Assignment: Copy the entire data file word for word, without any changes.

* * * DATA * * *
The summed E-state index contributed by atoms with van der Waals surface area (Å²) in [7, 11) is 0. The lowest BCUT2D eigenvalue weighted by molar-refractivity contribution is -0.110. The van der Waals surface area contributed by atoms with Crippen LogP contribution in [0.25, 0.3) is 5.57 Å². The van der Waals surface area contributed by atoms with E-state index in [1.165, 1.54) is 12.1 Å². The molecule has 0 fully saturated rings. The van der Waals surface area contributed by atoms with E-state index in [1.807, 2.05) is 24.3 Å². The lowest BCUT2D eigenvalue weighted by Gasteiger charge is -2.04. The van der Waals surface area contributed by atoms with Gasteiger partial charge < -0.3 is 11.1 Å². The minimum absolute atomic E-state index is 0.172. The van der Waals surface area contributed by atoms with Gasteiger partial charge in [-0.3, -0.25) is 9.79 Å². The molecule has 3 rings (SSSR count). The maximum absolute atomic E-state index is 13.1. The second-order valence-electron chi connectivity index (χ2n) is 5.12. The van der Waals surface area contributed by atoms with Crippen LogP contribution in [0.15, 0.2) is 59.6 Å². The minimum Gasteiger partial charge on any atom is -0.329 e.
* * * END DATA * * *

The summed E-state index contributed by atoms with van der Waals surface area (Å²) in [7, 11) is 0. The lowest BCUT2D eigenvalue weighted by molar-refractivity contribution is -0.110. The van der Waals surface area contributed by atoms with Crippen LogP contribution in [0.25, 0.3) is 5.57 Å². The van der Waals surface area contributed by atoms with E-state index in [1.165, 1.54) is 12.1 Å². The molecule has 0 fully saturated rings. The van der Waals surface area contributed by atoms with E-state index in [1.807, 2.05) is 24.3 Å². The lowest BCUT2D eigenvalue weighted by Gasteiger charge is -2.04. The van der Waals surface area contributed by atoms with Gasteiger partial charge < -0.3 is 11.1 Å². The minimum absolute atomic E-state index is 0.172. The van der Waals surface area contributed by atoms with Gasteiger partial charge in [-0.3, -0.25) is 9.79 Å². The molecule has 3 rings (SSSR count). The maximum absolute atomic E-state index is 13.1. The second-order valence-electron chi connectivity index (χ2n) is 5.12. The van der Waals surface area contributed by atoms with Crippen LogP contribution in [0.15, 0.2) is 59.6 Å². The minimum Gasteiger partial charge on any atom is -0.329 e.